And do those differences really matter?

Gone are the days of only one type of olive oil—Italian—filling store shelves. Many markets now carry oils from a wide range of countries, including from France, Greece, Morocco, Portugal, Spain, Tunisia, and the U.S. Within those countries, there's a lot of variation, so it would be impossible to characterize one country's oil with a few key terms. Yet there are also some helpful things to know about the big four—Greece, Italy, Spain, and the U.S.—in terms of what they're each known for and the differences you find within them. Here, we'll explain to help you shop for the type of olive oil you like best.

olive oil and olive branches
Credit: Johnny Miller


Greek olive oils aren't as well known as some of their European counterparts (read: Italian and Spanish), but they're definitely worth checking out—after all, Greece is certainly famous for its olives. And 14 percent of the country's agricultural land is covered by olive groves, a larger percentage than any other European country. Many Greek olive oils have a smooth and welcoming taste, and you'll find plenty that are well priced yet are good enough to drizzle on food as a finishing oil that imparts color, rich flavor, and extra fullness. The Peloponese region and Crete produce most of Greece's olive oil.


Italian olive oils still dominate the market, with loads of options at many price points. Be aware, though, that regulations allow companies to purchase oil from many different countries in Europe, bottle it in Italy and then label it a "Product of Italy." In broad terms, olive oil from Italy varies greatly depending on the region; northern olive oils tend to be delicate and mild; ones from the central area are often stronger, with grassy notes; and those from the south, which accounts for the bulk of Italy's olive oil production, have a drier and more herbal flavor.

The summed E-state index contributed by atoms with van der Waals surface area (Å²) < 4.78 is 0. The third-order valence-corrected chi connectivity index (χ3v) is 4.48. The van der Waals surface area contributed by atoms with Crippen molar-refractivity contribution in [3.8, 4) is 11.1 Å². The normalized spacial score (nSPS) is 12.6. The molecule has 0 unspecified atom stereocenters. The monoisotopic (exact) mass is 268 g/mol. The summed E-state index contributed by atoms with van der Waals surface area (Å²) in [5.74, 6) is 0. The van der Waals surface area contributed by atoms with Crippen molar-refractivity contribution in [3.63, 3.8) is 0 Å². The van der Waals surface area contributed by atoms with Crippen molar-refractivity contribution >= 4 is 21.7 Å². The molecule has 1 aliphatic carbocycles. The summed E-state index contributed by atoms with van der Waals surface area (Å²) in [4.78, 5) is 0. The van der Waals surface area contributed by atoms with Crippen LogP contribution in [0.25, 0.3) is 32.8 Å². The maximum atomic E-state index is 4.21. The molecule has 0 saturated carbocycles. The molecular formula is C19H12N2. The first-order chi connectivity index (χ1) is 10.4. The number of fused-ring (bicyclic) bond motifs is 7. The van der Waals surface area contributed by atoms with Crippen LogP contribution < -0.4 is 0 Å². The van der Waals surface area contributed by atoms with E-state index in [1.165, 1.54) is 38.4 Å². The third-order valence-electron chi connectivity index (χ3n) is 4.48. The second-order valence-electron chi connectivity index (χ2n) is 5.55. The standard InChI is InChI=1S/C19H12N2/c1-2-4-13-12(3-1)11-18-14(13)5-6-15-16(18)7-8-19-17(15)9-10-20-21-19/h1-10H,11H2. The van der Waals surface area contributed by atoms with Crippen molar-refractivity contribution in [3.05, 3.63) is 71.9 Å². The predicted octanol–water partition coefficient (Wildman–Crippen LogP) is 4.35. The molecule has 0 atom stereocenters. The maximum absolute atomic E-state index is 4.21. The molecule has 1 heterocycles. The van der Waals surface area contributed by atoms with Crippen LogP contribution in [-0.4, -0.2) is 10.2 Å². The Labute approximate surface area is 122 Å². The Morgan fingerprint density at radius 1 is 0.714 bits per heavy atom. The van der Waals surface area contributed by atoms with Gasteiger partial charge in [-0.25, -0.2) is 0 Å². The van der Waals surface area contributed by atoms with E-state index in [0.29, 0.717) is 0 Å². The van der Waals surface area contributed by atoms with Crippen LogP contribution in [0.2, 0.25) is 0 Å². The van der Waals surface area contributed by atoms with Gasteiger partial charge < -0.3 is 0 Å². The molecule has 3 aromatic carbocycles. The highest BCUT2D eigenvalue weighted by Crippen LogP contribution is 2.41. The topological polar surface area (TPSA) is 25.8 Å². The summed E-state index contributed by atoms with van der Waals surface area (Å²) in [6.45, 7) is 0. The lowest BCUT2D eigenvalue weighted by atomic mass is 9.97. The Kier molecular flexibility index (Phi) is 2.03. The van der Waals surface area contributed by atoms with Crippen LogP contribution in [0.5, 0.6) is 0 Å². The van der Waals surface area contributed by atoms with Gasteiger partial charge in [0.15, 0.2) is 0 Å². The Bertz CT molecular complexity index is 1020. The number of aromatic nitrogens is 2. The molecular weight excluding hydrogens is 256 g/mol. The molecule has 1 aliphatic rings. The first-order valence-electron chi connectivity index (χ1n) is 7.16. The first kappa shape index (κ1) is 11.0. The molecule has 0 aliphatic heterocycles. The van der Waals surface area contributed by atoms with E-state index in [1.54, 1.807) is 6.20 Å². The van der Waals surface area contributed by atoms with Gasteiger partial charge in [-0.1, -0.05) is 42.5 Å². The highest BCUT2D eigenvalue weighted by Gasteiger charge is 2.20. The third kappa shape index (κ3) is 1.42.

If Spain is known for anything in the olive oil world, says Teresa Perez Millán, general manager of Olive Oils from Spain Interprofessional Organization, it's for the variety of extra virgin olive oils it produces. The country is home to more than 200 different olive varieties, and each one provides characteristic aromas and flavors. You'll find ones with intense and fruity flavors, and others with milder, less intense aromas and flavors. Olives are cultivated almost everywhere in Spain, but mostly in the southeastern part of the country, particularly in Andalusia. Olive oil from Spain tends to be more yellow than Italian (which can have a green hue), due to the country's temperate climate.


California is where to go for American olive oil. The state has more than 400 producers; over 75 olive varieties grow there, which results in proprietary blends unique to California. What sets them apart from oils from other countries, says Vincent Ricchiuti, founder of Central San Joaquin Valley-based Enzo Olive Oil, is how fresh they are. "It takes less time for California olive oil to get from tree to bottle and then to your home pantry," he explains, "meaning the finished product you're able to enjoy is much fresher and available at a much more affordable price than any olive oil imported from Europe." This is due in part to the fact that it takes less time to bottle and ship olive oil produced domestically, and also to the way olive trees in California are cultivated—producers can harvest faster because the trees are planted more densely. Typically, California's dry climate produces olive oil with a more robust, nutty flavor.


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